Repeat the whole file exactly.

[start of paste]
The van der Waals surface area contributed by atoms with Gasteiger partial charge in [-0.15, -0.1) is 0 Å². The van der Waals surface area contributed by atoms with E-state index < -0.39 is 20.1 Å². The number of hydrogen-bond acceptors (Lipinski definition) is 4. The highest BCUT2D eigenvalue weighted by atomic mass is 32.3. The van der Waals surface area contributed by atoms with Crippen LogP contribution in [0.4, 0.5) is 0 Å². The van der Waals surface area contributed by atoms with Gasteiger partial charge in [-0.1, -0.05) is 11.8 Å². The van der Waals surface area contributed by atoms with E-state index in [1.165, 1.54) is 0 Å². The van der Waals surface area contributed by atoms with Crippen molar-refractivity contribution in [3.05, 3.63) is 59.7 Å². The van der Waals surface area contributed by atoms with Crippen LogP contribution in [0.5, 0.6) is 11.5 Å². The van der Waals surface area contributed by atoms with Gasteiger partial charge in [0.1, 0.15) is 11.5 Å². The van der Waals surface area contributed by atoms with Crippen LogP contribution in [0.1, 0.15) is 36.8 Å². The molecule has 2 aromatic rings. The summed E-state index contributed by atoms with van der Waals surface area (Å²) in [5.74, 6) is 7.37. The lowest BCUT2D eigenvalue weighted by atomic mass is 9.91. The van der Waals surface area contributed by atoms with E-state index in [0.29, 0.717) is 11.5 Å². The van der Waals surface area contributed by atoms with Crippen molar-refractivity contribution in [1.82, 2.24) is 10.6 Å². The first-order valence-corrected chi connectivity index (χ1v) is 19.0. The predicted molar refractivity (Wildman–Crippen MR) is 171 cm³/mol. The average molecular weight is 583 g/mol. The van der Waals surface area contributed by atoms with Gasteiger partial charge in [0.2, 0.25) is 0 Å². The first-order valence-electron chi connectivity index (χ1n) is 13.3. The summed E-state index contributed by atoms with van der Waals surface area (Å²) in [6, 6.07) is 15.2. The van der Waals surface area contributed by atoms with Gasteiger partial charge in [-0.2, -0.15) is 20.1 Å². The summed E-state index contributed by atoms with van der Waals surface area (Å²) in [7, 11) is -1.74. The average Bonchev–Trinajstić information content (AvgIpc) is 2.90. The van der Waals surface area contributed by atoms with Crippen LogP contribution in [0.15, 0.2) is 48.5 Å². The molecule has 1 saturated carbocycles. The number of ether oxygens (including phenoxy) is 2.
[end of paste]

The van der Waals surface area contributed by atoms with Gasteiger partial charge in [-0.15, -0.1) is 0 Å². The van der Waals surface area contributed by atoms with E-state index < -0.39 is 20.1 Å². The number of hydrogen-bond acceptors (Lipinski definition) is 4. The highest BCUT2D eigenvalue weighted by atomic mass is 32.3. The van der Waals surface area contributed by atoms with Crippen LogP contribution in [0.4, 0.5) is 0 Å². The van der Waals surface area contributed by atoms with Gasteiger partial charge in [-0.1, -0.05) is 11.8 Å². The van der Waals surface area contributed by atoms with E-state index in [1.165, 1.54) is 0 Å². The van der Waals surface area contributed by atoms with Crippen molar-refractivity contribution in [3.05, 3.63) is 59.7 Å². The van der Waals surface area contributed by atoms with Crippen LogP contribution in [0.5, 0.6) is 11.5 Å². The van der Waals surface area contributed by atoms with Gasteiger partial charge in [0.1, 0.15) is 11.5 Å². The van der Waals surface area contributed by atoms with Crippen LogP contribution in [0.1, 0.15) is 36.8 Å². The molecule has 2 aromatic rings. The summed E-state index contributed by atoms with van der Waals surface area (Å²) in [5.74, 6) is 7.37. The lowest BCUT2D eigenvalue weighted by atomic mass is 9.91. The van der Waals surface area contributed by atoms with E-state index in [0.29, 0.717) is 11.5 Å². The van der Waals surface area contributed by atoms with Crippen molar-refractivity contribution in [1.82, 2.24) is 10.6 Å². The first-order valence-corrected chi connectivity index (χ1v) is 19.0. The predicted molar refractivity (Wildman–Crippen MR) is 171 cm³/mol. The average molecular weight is 583 g/mol. The van der Waals surface area contributed by atoms with Gasteiger partial charge in [0.2, 0.25) is 0 Å². The first-order valence-electron chi connectivity index (χ1n) is 13.3. The summed E-state index contributed by atoms with van der Waals surface area (Å²) in [6, 6.07) is 15.2. The van der Waals surface area contributed by atoms with Gasteiger partial charge in [-0.2, -0.15) is 20.1 Å². The summed E-state index contributed by atoms with van der Waals surface area (Å²) in [7, 11) is -1.74. The average Bonchev–Trinajstić information content (AvgIpc) is 2.90. The van der Waals surface area contributed by atoms with Crippen LogP contribution in [0.15, 0.2) is 48.5 Å². The molecule has 1 saturated carbocycles. The number of ether oxygens (including phenoxy) is 2.